by Jordy McElroy
UFC lightweight champion Khabib Nurmagomedov already has business with Tony Ferguson, and it’s time for Jorge Masvidal to take his shot at real UFC gold by challenging welterweight champ Kamaru Usman. That leaves the most anticipated trilogy in all of combat sports as the only plausible fight on the table. Yes, the UFC needs to give us Conor McGregor and Nate Diaz.
Go ahead and roll your eyes, but it makes sense for multiple reasons.
There is no certainty Nurmagomedov will even still be champion after UFC 249. Ferguson is a dangerous contender with all of the tools to spoil a sequel. There is a reason why hardcore fans are so infatuated with the idea of the two lightweight stars finally sharing the cage together. The failed matchmaking of the bout goes further back than McGregor defeating Jose Aldo to win his first undisputed UFC title.
Masvidal’s size and adept striking abilities could potentially ruin the momentum McGregor is riding after his impressive 40-second stoppage of Donald Cerrone at UFC 246. If contending for lightweight gold truly is the end game, why throw McGregor in a fight with the No. 1 welterweight contender that could possibly take years off his career?
Fun doesn’t always mean smart.
Meanwhile, McGregor has made it clear he wants to stay active and treat the year like a season. He won’t be able to do that if he’s sitting around and collecting dust on the shelf, while waiting for Nurmagomedov or Ferguson to be ready to fight again. Mystic Mac would turn into Rip Van Winkle if he waited that long.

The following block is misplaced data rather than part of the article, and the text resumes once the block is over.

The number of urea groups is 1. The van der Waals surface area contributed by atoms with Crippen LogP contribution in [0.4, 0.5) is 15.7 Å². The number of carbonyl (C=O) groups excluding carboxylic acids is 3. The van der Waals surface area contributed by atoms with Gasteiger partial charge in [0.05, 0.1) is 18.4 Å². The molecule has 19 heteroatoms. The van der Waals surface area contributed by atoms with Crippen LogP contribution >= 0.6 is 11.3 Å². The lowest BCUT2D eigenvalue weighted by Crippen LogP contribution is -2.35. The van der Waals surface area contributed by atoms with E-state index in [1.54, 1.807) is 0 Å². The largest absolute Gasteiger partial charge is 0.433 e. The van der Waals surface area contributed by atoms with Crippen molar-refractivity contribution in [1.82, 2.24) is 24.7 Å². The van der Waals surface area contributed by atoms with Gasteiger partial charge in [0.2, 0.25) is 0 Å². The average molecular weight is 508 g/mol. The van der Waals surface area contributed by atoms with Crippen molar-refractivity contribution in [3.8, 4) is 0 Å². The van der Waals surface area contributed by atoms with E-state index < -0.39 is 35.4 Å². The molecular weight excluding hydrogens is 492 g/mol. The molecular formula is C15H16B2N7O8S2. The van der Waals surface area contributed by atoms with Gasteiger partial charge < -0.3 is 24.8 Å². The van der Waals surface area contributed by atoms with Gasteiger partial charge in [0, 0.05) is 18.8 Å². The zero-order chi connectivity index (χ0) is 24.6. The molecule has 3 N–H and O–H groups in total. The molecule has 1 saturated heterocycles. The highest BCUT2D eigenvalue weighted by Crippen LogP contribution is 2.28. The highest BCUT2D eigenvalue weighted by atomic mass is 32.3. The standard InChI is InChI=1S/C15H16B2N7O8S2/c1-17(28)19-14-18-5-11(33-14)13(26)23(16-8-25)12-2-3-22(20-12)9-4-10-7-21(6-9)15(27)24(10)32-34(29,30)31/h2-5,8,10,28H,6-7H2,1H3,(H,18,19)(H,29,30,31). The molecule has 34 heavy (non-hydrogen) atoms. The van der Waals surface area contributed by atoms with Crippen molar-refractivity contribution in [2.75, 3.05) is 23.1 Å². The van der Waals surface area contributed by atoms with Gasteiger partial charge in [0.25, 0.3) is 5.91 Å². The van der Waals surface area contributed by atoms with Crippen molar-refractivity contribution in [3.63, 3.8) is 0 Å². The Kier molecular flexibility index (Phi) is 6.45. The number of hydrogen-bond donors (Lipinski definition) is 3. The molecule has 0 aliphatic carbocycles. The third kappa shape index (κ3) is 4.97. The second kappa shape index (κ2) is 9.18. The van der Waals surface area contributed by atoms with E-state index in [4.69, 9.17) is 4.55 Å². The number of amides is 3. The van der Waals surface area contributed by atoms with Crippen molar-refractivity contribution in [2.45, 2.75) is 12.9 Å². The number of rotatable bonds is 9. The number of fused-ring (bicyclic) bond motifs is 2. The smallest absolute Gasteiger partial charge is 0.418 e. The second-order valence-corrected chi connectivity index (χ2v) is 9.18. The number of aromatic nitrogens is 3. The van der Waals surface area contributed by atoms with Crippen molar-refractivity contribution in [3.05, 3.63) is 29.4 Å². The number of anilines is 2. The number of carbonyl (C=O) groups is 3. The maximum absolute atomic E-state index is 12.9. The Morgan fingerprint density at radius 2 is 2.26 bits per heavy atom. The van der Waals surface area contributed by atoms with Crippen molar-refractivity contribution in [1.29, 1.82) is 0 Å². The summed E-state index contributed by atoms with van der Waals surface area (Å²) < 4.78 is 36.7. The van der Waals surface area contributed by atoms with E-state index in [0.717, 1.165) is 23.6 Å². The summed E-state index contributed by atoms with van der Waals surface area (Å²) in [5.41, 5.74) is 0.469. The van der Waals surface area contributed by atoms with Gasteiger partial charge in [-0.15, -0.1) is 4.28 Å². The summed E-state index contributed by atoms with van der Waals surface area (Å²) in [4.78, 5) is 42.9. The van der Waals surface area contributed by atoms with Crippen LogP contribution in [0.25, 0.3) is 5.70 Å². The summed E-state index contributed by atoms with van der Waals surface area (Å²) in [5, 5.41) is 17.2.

A bout with Diaz would offer the UFC another surefire blockbuster, while keeping McGregor active in his journey back to lightweight title contention. It would also give fans an aesthetically pleasing slugging match to pass the time. The Stockton slap vs. the straight left hand, the middle finger vs. the McGregor strut—who in their right mind wouldn’t be interested in running that back for a third time?
The seeds have already been sown with Diaz live tweeting during McGregor’s fight with Cerrone.
When asked to respond to Diaz’s comments at the UFC 246 post-fight press conference, the former champ-champ welcomed the opportunity to close out the rivalry.
“Let’s go, Nathan,” said McGregor. “Let’s go, brother. No. 3—it’s always here. So we’re right here, Nathan.”
Diaz doesn’t seem poised to make a title run anytime soon. So it would be pointless to expect him to run the gauntlet of 170-pound contenders. Why not toast a glass of Proper Twelve, throw on the four ounce gloves and embark on the money trail with McGregor for old time’s sake?
The fight world nearly lost its mind after McGregor’s flawless performance against Cerrone. Imagine the response if he was able to stop Diaz in a similarly dominant fashion. It would go a long way in selling the idea that he’s a different fighter than the one that fought Nurmagomedov the first time.
He could essentially close the book on one rivalry while attempting to renew another—a 2020 cleanup campaign of sorts for a fallen champion hell-bent on earning redemption.